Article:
A couple of weeks ago I was reading Bob Borson’s animated rant about his distaste for design competitions. And glass block, we can’t forget that. I actually peed myself a little bit I laughed so hard. But more than that it inspired me to write this post.
In this rant he compares design competitions to glass blocks, something we both hate, loathe even, with a passion equal too none on this earth. In Bob’s own words, “they make my face hurt. I talk to them when no one is looking…” And I truly believe there are few things on the planet more disgusting, more horrific, more a danger to human taste, good sense and general well-being than glass blocks. The man who invented them should be publicly flogged and put on display for everyone to ridicule. Competitions, however, I have a different opinion about.
Claim #1: Design competitions are a waste of time
I actually have to agree with this one, just a little. Time spent on design competitions is time you could have been spending on some other endeavor. But then, this supposes that design, or anything architect-y in general, is something that you would rather NOT be doing in your spare time. I personally am a huge archi-dork. Just ask my wife. There are few things I would rather be doing than designing SOMETHING, anything, even just staring off into space THINKING about designing. Yes, I am that pathetic, but it works for me so it’s ok.
Claim #2: The competition is plentiful
Again, this is very true. Design competitions, especially well advertised ones, attract dozens, if not hundreds, of submissions that you are only ONE of. So the odds of you winning a high profile design competition are fairly slim – typically somewhere near zero – so why bother, right? Wrong. It’s very simple, if you don’t ENTER you will never WIN. The competition is what keeps us sharp, keeps us on our toes, keeps us growing as architects. Without competition we would have no real reason to improve.
Claim #3: The Project will never get built
……Well, ok, yeah….I can’t really argue with this one. Moving on.
Claim #4: No one will ever know your name if you don’t win
Well, that’s not entirely true. Thanks to these nifty things called blogs, we can publicize the living hell out of OURSELVES and all our failed competition entries, thus getting our work out there for critique. Perhaps someone will see your work, something purely design in nature, fall madly in love with it and call you immediately with a contract for that new and exciting project you’ve been waiting for to get you down off that ledge….it’s possible….really.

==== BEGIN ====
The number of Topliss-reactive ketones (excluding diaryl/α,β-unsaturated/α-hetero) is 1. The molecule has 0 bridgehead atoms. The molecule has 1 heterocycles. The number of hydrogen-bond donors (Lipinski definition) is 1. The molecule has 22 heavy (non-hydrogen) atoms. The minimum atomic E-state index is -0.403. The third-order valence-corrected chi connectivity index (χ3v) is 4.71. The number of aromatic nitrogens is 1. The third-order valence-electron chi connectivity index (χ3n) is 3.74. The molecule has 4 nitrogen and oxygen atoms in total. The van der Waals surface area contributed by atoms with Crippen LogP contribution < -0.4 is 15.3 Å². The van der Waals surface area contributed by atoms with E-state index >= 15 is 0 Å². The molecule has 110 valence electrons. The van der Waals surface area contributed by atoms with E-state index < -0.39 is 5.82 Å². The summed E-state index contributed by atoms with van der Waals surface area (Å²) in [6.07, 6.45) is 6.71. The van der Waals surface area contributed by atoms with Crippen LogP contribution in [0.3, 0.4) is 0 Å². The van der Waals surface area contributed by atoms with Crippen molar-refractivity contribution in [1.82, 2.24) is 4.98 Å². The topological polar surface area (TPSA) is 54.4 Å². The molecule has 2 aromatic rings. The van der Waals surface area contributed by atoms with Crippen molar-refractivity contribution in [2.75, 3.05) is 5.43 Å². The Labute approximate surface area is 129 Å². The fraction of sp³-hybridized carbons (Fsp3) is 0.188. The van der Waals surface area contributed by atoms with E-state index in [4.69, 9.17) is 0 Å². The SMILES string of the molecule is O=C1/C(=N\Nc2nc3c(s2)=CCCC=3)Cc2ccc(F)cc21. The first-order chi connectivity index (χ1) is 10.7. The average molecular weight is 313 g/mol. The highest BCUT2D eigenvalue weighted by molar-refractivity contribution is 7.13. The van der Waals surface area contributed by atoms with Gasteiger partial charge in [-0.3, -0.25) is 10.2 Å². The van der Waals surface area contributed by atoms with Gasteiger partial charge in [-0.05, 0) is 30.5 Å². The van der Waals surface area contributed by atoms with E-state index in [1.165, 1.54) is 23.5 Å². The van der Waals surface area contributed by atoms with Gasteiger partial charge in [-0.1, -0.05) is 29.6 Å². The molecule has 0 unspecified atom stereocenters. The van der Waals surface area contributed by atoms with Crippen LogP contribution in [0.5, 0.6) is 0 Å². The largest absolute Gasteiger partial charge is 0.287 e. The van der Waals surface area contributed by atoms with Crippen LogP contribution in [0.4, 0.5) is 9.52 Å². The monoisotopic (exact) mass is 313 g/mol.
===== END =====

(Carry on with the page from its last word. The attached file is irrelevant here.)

Claim #5: Architects who enter design competitions diminish the value of all architectural services
Bob puts it that, if you’re giving away services to one group while trying to charge for those same services to another, it’s just bad business. I see the logic in this point of view, but I still have to disagree. While the entry for a competition is essentially being done “for free”, in most (if not all) cases there is at least the hope of some level of compensation for that work either in the form of prize monies or a contract. I also understand the fallacy in my own statement there (see Claim #3). But one has to have at least some faith in the competition process otherwise we’re all nothing but lowly service providers beholden to one ridiculous needy client after another which I don’t think does any service to our profession either. Sometimes we need that proverbial feather in our cap, the accolades from our peers, the slap on the back and a “at-a-boy” for good measure.
For me, design competitions are a way to keep my design skills sharp, to have a bit of mostly unrestrained design fun and maybe, just maybe, one day (fingers crossed) win something. Competitions aren’t for everyone (like those of us lucky enough to be too busy with paying clients to have enough free time to waste on design competitions 😉 ), which is why not everyone enters or has the time to enter. But for those of us willing to step out and throw our designs into the hat for consideration, I don’t see design competitions as quite the evil doer that some do. But I still hate glass blocks. I mean, seriously, there is no use by which they will add any benefit to a building. Unless maybe you use them as crushed aggregate in concrete, and even then you want to be sure that no one sees them. :-\
evil…? not sure yet, time for them? ah, no.
I’m entering 2. one due this friday and one due the following friday. *fingers crossed*. generally I don’t have time for them, but these are so quick and painless (only a few hours work each) that I simply can’t resist. Cheers!